Financial institutions are required to meet various reporting obligations, and these include:
Suspicious transaction reporting
Securities Market Intermediaries (SMIs) should submit suspicious transaction reports to the Financial Intelligence Unit (FIU) when there is reasonable ground to believe that a transaction is linked to money laundering and financing of terrorism. Nil returns should be submitted on a monthly basis to the FIU in the case that there is no suspicion.
The Compliance Officer should receive and analyse suspicious transaction reports submitted by employees for further submission to the FIU.
When filing suspicious transaction reports, SMIs should not, under any circumstances, notify a client that his /her behaviour has been reported as suspicious to authorities, as this would constitute tipping off, a breach of the Money Laundering and Proceeds of Crime Act.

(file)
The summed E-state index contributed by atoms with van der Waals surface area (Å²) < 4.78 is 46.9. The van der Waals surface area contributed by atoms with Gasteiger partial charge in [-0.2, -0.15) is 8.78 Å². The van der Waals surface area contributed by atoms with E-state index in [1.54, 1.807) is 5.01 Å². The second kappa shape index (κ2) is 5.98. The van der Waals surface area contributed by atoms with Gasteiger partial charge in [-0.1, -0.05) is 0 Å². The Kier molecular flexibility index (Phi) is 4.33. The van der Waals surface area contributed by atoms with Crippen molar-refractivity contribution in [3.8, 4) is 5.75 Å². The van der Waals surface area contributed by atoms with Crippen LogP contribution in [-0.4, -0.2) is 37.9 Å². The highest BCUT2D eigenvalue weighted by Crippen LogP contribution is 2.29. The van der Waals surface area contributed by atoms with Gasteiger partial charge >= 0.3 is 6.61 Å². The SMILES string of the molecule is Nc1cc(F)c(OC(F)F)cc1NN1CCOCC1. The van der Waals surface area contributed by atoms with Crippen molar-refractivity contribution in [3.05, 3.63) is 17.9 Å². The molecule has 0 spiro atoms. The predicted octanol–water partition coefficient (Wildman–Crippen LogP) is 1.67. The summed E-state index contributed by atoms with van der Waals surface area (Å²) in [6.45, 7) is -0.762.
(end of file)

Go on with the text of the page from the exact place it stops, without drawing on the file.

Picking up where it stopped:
Large cash transaction reports. Large cash transaction reports should be submitted to the FIU by all SMIs who handle cash.
Single cash transaction or the sum of multiple transactions from the same account on the same day, exceeding the level determined by FIU, should be reported. Nil returns should be sent on a monthly basis if there are no such transactions.
United Nations Security Council Resolution (UNSCR) reporting should be conducted to aid in the national fight against terrorism financing.
SMIs must screen their clients against the UN sanctions lists at onboarding, before executing a transaction on a client’s behalf, and each time there is an update on the sanctions list.
Upon receipt of a Directive, SMIs must confirm receipt and check whether they hold any assets or funds of the listed person.
If any funds are identified, they are to be frozen immediately and reported to the FIU. SMIs must maintain a sanctions monitoring register as evidence that they are continuously logging on to the UN website and checking for updates on the sanctions list.